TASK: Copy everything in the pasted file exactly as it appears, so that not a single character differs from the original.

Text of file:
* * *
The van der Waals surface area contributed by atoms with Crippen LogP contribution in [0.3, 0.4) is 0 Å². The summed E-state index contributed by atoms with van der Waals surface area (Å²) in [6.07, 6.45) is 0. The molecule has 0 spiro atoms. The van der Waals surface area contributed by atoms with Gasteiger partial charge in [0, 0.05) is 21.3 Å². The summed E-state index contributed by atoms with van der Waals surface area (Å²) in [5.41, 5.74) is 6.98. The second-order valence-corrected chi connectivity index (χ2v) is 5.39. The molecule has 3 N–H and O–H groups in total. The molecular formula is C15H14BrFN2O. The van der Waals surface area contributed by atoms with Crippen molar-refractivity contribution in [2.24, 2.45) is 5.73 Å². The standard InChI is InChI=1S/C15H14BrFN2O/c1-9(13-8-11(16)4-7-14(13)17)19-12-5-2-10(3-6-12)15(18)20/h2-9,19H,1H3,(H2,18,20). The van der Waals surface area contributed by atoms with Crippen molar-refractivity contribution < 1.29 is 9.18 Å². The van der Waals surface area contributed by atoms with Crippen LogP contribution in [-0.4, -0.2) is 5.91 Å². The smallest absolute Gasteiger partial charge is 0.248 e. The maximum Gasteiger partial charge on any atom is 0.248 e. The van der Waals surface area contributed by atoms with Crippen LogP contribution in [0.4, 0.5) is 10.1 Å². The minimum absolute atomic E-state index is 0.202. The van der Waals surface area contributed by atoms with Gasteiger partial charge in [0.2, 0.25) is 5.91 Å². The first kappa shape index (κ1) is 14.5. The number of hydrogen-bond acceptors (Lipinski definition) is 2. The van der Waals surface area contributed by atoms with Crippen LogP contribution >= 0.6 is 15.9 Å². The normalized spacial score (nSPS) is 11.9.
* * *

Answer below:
The van der Waals surface area contributed by atoms with Crippen LogP contribution in [0.3, 0.4) is 0 Å². The summed E-state index contributed by atoms with van der Waals surface area (Å²) in [6.07, 6.45) is 0. The molecule has 0 spiro atoms. The van der Waals surface area contributed by atoms with Gasteiger partial charge in [0, 0.05) is 21.3 Å². The summed E-state index contributed by atoms with van der Waals surface area (Å²) in [5.41, 5.74) is 6.98. The second-order valence-corrected chi connectivity index (χ2v) is 5.39. The molecule has 3 N–H and O–H groups in total. The molecular formula is C15H14BrFN2O. The van der Waals surface area contributed by atoms with Crippen molar-refractivity contribution in [2.24, 2.45) is 5.73 Å². The standard InChI is InChI=1S/C15H14BrFN2O/c1-9(13-8-11(16)4-7-14(13)17)19-12-5-2-10(3-6-12)15(18)20/h2-9,19H,1H3,(H2,18,20). The van der Waals surface area contributed by atoms with Crippen molar-refractivity contribution < 1.29 is 9.18 Å². The van der Waals surface area contributed by atoms with Crippen LogP contribution in [-0.4, -0.2) is 5.91 Å². The smallest absolute Gasteiger partial charge is 0.248 e. The maximum Gasteiger partial charge on any atom is 0.248 e. The van der Waals surface area contributed by atoms with Crippen LogP contribution in [0.4, 0.5) is 10.1 Å². The minimum absolute atomic E-state index is 0.202. The van der Waals surface area contributed by atoms with Gasteiger partial charge in [0.2, 0.25) is 5.91 Å². The first kappa shape index (κ1) is 14.5. The number of hydrogen-bond acceptors (Lipinski definition) is 2. The van der Waals surface area contributed by atoms with Crippen LogP contribution >= 0.6 is 15.9 Å². The normalized spacial score (nSPS) is 11.9.